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Istanbul

Behind the trophies and tournaments at top stadiums​

All aspects of the stadiums – through from building and grounds maintenance to managing the myriad of staff behind the scenes – are also under pressure to put on a good show to ensure a positive customer experience.


Wimbledon just crowned its winners after two weeks of tennis’ most competitive play – on grass courts, which experience much more wear and tear than the more common surface, asphalt.

The FIFA Women’s World Cup™ hosted a total of 1.3 million fans across six Canadian cities throughout its tournament – and broke broadcast viewing records in the process. And earlier this summer at the United Center in Chicago, the Chicago Blackhawks clinched the Stanley Cup, the National Hockey League’s top honor. While the ice was perfectly chilled inside the arena, heat, humidity and tornados greeted fans outside on that June day.

And while these events are often among highlights of the sporting calendars for fans, for people managing the stadiums they’re all part of the day job – and a new week often comes with new events.

“When you manage an arena, you need to consider a variety of events that may require swapping hard courts for hard ice, accommodations for camera crews and tens of thousands of visitors coming through the doors,” says Kim Sinkovic, Senior Vice President of Operations for JLL’s Property Management platform. “There is a great deal of behind-the-scenes action to deliver a seamless, unforgettable experience for visitors, but also drive efficient, cost-saving operations for the building’s owner. Property management plays an integral part in all of that.”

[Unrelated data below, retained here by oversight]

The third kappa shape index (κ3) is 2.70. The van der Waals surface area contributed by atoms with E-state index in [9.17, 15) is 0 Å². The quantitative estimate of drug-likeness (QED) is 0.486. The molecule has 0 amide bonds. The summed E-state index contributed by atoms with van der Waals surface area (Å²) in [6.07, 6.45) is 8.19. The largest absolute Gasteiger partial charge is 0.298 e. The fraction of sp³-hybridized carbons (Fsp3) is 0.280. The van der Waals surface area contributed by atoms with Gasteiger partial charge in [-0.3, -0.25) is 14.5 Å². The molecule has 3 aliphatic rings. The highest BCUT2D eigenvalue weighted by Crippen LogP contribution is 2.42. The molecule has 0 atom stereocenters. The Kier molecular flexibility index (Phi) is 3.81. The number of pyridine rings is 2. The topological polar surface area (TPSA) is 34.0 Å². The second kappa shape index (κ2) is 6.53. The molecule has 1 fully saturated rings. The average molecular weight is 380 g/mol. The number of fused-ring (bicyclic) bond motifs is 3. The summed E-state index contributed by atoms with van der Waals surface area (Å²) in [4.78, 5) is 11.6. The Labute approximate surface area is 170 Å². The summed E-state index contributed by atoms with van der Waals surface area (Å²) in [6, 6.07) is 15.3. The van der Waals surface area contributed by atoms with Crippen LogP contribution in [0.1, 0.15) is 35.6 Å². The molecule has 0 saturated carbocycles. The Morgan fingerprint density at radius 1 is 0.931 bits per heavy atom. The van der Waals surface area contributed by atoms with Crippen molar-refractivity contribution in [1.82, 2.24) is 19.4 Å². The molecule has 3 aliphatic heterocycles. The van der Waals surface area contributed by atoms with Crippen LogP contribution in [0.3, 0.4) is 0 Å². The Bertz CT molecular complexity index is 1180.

FOX raked in $40 billion in ad revenue during the Women’s World Cup broadcast and in spite of holding no official sponsorships, Wimbledon brings in nearly $50 million. Clearly, events being held at arenas are a revenue-producing business. But profitability requires effective property management.

Getting the right technology​

Arenas have thousands of pieces of equipment and Sinkovic points to the importance of investing in sophisticated energy management systems (EMS), which aligns indoor and outdoor temperatures with the machines’ start and stop times. This reduces costs regardless of event or season, but factor in a playoff run like the Chicago Blackhawks: warm temperatures and increased humidity can lead to a hot, uncomfortable spectator area and ‘soft ice,’ which directly impacts the game’s play. And without an updated EMS, owners will end up spending extra on utilities to mitigate these potential pitfalls.

Another cost-saver is installing variable-frequency drives (VFDs). Think cooling towers, fans, pumps, motors: these drives can be installed in machines throughout the arena and allow property managers to adjust the frequency and voltage to meet the requirements of the electric motor’s load, rather than constantly running at full speed. This plays an integral role not only in saving money but sustainability.

Beyond savings, though, is safety. With millions of visitors pouring through arenas annually, and tens of thousands of guests at a given event, a vetted emergency action plan is crucial. Ensuring the response team understands their duties, has a recently updated and well-rehearsed plan in will save lives in the event of a real emergency.

Just like the sporting events held at arenas, effective property management comes down to teamwork. “Building a well-versed and collaborative team of property managers, property administrators and engineers is crucial to seamless operations with properties highly sensitive to a variety of maintenance factors,” says Sinkovic.

This article originally appeared on Real Views, JLL's news site that features stories exploring the world of real estate and its impact on the wider business world. Visit the Real Views site to subscribe for our weekly email of top stories, delivered direct to your inbox. www.jllrealviews.com